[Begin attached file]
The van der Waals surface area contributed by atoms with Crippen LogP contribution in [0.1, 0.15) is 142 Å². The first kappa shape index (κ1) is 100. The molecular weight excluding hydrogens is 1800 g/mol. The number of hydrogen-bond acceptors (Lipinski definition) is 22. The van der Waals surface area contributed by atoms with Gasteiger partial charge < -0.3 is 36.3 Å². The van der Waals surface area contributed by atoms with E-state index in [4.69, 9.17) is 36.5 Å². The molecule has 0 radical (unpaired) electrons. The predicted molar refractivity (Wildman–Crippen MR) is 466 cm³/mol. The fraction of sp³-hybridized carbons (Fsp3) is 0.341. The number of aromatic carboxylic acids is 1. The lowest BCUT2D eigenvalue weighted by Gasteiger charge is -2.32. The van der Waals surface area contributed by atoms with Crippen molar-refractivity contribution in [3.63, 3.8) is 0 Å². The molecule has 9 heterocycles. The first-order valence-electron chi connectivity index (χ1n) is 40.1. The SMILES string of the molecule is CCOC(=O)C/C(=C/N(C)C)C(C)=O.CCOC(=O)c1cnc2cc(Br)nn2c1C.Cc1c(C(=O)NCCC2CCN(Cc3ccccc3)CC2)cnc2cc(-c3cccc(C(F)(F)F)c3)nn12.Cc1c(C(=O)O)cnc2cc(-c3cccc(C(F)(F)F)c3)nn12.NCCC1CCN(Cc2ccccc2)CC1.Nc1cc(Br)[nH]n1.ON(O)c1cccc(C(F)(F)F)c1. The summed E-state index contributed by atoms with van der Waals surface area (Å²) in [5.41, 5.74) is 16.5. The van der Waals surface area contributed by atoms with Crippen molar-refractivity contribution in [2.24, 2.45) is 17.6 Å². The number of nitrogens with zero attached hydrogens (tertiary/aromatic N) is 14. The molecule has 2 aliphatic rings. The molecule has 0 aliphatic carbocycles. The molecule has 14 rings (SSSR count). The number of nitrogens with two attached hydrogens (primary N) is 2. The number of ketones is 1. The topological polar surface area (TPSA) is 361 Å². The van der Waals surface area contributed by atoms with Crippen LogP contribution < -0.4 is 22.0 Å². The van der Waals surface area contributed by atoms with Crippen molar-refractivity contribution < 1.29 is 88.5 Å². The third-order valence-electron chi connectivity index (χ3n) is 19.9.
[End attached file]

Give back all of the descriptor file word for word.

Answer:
The van der Waals surface area contributed by atoms with Crippen LogP contribution in [0.1, 0.15) is 142 Å². The first kappa shape index (κ1) is 100. The molecular weight excluding hydrogens is 1800 g/mol. The number of hydrogen-bond acceptors (Lipinski definition) is 22. The van der Waals surface area contributed by atoms with Gasteiger partial charge < -0.3 is 36.3 Å². The van der Waals surface area contributed by atoms with E-state index in [4.69, 9.17) is 36.5 Å². The molecule has 0 radical (unpaired) electrons. The predicted molar refractivity (Wildman–Crippen MR) is 466 cm³/mol. The fraction of sp³-hybridized carbons (Fsp3) is 0.341. The number of aromatic carboxylic acids is 1. The lowest BCUT2D eigenvalue weighted by Gasteiger charge is -2.32. The van der Waals surface area contributed by atoms with Crippen molar-refractivity contribution in [3.63, 3.8) is 0 Å². The molecule has 9 heterocycles. The first-order valence-electron chi connectivity index (χ1n) is 40.1. The SMILES string of the molecule is CCOC(=O)C/C(=C/N(C)C)C(C)=O.CCOC(=O)c1cnc2cc(Br)nn2c1C.Cc1c(C(=O)NCCC2CCN(Cc3ccccc3)CC2)cnc2cc(-c3cccc(C(F)(F)F)c3)nn12.Cc1c(C(=O)O)cnc2cc(-c3cccc(C(F)(F)F)c3)nn12.NCCC1CCN(Cc2ccccc2)CC1.Nc1cc(Br)[nH]n1.ON(O)c1cccc(C(F)(F)F)c1. The summed E-state index contributed by atoms with van der Waals surface area (Å²) in [5.41, 5.74) is 16.5. The van der Waals surface area contributed by atoms with Crippen molar-refractivity contribution in [2.24, 2.45) is 17.6 Å². The number of nitrogens with zero attached hydrogens (tertiary/aromatic N) is 14. The molecule has 2 aliphatic rings. The molecule has 0 aliphatic carbocycles. The molecule has 14 rings (SSSR count). The number of nitrogens with two attached hydrogens (primary N) is 2. The number of ketones is 1. The topological polar surface area (TPSA) is 361 Å². The van der Waals surface area contributed by atoms with Crippen LogP contribution < -0.4 is 22.0 Å². The van der Waals surface area contributed by atoms with Crippen molar-refractivity contribution < 1.29 is 88.5 Å². The third-order valence-electron chi connectivity index (χ3n) is 19.9.